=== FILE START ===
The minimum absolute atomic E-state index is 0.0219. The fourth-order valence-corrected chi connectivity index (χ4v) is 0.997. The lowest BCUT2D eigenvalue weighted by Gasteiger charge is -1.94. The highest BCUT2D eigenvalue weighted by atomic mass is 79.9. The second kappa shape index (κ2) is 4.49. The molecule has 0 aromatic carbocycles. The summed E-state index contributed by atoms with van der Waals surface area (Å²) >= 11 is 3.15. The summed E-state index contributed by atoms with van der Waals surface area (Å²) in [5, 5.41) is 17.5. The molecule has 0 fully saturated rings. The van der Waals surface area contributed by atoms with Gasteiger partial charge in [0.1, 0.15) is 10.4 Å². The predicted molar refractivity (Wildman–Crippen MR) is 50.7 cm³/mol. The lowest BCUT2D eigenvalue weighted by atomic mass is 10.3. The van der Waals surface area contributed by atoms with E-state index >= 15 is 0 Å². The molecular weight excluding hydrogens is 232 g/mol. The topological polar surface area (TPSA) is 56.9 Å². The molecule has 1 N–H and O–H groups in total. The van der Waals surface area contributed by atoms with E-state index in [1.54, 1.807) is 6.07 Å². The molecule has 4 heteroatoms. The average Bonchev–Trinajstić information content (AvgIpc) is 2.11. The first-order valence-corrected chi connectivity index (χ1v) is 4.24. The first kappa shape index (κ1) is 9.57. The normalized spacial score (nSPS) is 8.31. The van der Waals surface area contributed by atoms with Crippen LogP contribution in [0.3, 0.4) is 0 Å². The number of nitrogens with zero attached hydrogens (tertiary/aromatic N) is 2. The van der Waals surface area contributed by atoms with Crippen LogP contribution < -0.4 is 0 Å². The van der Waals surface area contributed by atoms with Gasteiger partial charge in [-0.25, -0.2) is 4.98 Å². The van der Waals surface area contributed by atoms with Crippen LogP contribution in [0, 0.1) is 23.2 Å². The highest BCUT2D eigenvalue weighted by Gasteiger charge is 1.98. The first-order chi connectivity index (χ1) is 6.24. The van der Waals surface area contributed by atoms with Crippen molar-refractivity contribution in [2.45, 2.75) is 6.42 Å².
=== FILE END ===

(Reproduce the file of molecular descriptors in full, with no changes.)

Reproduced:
The minimum absolute atomic E-state index is 0.0219. The fourth-order valence-corrected chi connectivity index (χ4v) is 0.997. The lowest BCUT2D eigenvalue weighted by Gasteiger charge is -1.94. The highest BCUT2D eigenvalue weighted by atomic mass is 79.9. The second kappa shape index (κ2) is 4.49. The molecule has 0 aromatic carbocycles. The summed E-state index contributed by atoms with van der Waals surface area (Å²) >= 11 is 3.15. The summed E-state index contributed by atoms with van der Waals surface area (Å²) in [5, 5.41) is 17.5. The molecule has 0 fully saturated rings. The van der Waals surface area contributed by atoms with Gasteiger partial charge in [0.1, 0.15) is 10.4 Å². The predicted molar refractivity (Wildman–Crippen MR) is 50.7 cm³/mol. The lowest BCUT2D eigenvalue weighted by atomic mass is 10.3. The van der Waals surface area contributed by atoms with E-state index >= 15 is 0 Å². The molecular weight excluding hydrogens is 232 g/mol. The topological polar surface area (TPSA) is 56.9 Å². The molecule has 1 N–H and O–H groups in total. The van der Waals surface area contributed by atoms with E-state index in [1.54, 1.807) is 6.07 Å². The molecule has 4 heteroatoms. The average Bonchev–Trinajstić information content (AvgIpc) is 2.11. The first-order valence-corrected chi connectivity index (χ1v) is 4.24. The first kappa shape index (κ1) is 9.57. The normalized spacial score (nSPS) is 8.31. The van der Waals surface area contributed by atoms with Crippen LogP contribution in [0.3, 0.4) is 0 Å². The number of nitrogens with zero attached hydrogens (tertiary/aromatic N) is 2. The van der Waals surface area contributed by atoms with Crippen LogP contribution < -0.4 is 0 Å². The van der Waals surface area contributed by atoms with Gasteiger partial charge in [-0.25, -0.2) is 4.98 Å². The van der Waals surface area contributed by atoms with Crippen LogP contribution in [0, 0.1) is 23.2 Å². The highest BCUT2D eigenvalue weighted by Gasteiger charge is 1.98. The first-order chi connectivity index (χ1) is 6.24. The van der Waals surface area contributed by atoms with Crippen molar-refractivity contribution in [2.45, 2.75) is 6.42 Å².